Advent Reflection podcasts Sunday, Nov. 27, marked the beginning of the liturgical year and the season of Advent. Here is a collection of reflections for each week of Advent and a Christmas reflection.
Some people are born gift-givers. You know the type. They listen and they remember. Your hobbies. Things you enjoy. Your favorite foods and places to shop. They turn up with the best gifts while the rest of us are grabbing gift cards and tinted chapstick samplers in a panic at the 11th hour. Another perennial favorite gift for the last-minute gift giver is booze. A nice bottle of champagne as a hostess gift. A 6-pack of some holiday-themed micro-brew. Or wine. Just…wine – the gift for any occasion.
In recovery, this can mean thinking a little outside the box. Or bottle, in this case. Here are some gift-giving suggestions for the people on your list in recovery.
Thanksgiving. National Day of Travel. Tasty foods, piled high and maybe some stress, too. And for those in recovery: welcome to the first leg of the Triple Crown. Whether this is your first sober Thanksgiving or 30th, this is a tricky time of year. Many people in recovery will tell you that the holidays can be a little lonely or bring back difficult memories. But they will also tell you that this is a time of year when they feel a lot of gratitude. Spending the holidays sober means making living amends by showing up, bringing good cheer and helping out as much as you can. This can also be a time to reconnect with friends and family and experience the joys of being present and accepting life on life’s terms.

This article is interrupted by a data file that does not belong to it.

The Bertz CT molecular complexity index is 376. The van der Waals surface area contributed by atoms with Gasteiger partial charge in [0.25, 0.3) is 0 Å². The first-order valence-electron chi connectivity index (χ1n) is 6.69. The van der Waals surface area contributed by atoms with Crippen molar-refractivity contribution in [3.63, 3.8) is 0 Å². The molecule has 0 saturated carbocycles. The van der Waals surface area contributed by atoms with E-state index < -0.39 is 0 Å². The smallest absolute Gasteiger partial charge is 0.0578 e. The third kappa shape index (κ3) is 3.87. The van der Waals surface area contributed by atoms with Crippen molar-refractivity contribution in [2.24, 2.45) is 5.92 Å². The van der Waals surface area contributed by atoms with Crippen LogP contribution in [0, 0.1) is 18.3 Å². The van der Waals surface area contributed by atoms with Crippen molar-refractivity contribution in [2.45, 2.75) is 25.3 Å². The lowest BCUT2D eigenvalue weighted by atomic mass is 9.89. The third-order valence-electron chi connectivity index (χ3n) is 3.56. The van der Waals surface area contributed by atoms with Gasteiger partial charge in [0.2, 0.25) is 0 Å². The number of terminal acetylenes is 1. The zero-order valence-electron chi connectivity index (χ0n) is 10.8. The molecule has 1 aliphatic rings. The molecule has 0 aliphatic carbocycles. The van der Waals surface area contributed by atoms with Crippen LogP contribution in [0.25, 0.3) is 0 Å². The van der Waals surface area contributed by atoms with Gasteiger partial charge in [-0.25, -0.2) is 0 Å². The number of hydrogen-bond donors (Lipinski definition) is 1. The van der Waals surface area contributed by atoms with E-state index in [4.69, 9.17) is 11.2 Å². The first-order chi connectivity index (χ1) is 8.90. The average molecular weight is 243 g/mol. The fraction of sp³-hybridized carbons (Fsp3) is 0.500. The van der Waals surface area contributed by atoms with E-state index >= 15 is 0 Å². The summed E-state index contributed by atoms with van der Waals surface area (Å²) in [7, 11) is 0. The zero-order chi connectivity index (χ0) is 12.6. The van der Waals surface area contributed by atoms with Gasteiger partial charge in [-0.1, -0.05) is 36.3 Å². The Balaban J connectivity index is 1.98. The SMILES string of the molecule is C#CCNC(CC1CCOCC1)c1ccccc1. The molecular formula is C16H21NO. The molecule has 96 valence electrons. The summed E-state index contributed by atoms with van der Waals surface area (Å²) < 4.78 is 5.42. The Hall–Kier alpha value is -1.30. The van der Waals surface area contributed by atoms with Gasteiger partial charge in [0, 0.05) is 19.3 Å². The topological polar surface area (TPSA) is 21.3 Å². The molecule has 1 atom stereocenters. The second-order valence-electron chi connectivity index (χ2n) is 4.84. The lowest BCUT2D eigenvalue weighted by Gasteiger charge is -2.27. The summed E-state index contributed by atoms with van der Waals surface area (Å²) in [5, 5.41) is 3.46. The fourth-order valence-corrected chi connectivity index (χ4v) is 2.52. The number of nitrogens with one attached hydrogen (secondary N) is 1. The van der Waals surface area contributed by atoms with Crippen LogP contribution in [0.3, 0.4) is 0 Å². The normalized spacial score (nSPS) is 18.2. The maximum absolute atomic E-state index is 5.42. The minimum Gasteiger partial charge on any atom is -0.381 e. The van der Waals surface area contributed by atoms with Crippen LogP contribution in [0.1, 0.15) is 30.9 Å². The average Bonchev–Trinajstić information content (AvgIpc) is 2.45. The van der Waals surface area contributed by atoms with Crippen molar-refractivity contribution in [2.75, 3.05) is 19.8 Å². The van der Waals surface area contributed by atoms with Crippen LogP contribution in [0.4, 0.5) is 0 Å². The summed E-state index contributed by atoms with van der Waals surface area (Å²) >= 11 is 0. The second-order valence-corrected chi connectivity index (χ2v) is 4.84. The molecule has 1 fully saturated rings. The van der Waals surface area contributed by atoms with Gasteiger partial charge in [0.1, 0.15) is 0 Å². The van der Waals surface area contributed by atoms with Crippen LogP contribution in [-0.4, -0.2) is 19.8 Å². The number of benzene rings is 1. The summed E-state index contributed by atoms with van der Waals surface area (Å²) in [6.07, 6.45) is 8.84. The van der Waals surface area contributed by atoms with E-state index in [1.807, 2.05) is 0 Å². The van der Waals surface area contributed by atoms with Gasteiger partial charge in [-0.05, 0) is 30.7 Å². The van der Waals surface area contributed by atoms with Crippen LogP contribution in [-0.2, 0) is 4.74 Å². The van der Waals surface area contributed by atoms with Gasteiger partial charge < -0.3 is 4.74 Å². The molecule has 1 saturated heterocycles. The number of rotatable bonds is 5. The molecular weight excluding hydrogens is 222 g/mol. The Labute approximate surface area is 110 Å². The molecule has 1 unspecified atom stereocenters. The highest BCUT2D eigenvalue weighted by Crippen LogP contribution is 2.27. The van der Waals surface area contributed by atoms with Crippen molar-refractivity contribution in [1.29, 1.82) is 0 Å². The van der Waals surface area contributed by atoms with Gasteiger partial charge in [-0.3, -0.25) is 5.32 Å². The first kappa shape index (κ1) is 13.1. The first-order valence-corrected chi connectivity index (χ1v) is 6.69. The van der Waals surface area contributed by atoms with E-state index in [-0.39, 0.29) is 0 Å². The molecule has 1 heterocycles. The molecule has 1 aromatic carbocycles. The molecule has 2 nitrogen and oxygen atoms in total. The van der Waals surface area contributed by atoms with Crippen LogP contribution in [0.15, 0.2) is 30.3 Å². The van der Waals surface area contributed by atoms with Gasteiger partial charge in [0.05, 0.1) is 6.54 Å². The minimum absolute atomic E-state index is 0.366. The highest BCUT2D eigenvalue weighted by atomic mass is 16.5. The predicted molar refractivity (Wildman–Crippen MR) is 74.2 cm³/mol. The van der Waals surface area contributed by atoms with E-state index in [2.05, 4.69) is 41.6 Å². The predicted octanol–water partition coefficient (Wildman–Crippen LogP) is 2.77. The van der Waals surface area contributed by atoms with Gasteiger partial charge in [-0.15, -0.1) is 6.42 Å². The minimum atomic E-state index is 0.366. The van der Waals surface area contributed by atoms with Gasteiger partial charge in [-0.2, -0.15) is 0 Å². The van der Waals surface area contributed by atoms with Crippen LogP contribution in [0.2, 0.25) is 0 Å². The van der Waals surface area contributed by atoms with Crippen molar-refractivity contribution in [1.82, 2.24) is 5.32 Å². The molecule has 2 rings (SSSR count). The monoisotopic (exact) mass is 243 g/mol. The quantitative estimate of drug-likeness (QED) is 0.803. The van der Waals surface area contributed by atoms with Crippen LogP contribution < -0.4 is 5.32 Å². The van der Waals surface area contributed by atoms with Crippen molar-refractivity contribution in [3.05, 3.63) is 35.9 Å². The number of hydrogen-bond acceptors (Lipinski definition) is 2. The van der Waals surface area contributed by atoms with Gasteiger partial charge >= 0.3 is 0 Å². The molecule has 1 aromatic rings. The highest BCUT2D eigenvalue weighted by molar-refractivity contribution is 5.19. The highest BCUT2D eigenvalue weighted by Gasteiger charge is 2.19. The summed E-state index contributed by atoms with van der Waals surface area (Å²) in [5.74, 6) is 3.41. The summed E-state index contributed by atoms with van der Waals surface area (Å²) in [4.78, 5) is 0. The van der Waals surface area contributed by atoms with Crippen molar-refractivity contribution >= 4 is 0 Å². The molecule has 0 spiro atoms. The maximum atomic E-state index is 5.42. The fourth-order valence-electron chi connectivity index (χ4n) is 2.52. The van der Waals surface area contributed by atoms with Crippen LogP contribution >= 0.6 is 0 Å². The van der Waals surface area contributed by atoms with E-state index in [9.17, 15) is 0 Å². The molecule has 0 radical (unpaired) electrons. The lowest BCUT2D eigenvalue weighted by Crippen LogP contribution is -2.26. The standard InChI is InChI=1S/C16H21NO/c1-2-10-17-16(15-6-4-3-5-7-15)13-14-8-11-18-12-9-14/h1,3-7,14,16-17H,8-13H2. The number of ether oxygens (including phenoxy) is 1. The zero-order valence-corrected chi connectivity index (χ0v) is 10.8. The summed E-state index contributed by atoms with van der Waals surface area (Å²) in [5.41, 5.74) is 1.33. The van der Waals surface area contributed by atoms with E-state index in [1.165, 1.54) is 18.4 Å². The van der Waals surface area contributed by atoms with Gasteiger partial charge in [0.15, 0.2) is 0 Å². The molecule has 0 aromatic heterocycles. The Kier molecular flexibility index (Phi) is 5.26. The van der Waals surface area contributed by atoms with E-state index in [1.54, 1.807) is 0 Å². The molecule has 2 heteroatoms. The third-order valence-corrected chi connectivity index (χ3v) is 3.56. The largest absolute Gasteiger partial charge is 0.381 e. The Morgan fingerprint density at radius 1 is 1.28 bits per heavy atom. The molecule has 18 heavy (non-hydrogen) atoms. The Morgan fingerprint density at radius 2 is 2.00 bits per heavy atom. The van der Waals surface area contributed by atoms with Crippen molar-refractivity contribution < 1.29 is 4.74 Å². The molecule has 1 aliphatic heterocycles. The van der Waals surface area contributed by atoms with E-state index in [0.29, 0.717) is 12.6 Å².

That being said, life is still, well, life. And there may be some stress, maybe some drama or just a little indigestion from the turkey. Here are some of our favorite Sober Thanksgiving Survival tips and tricks.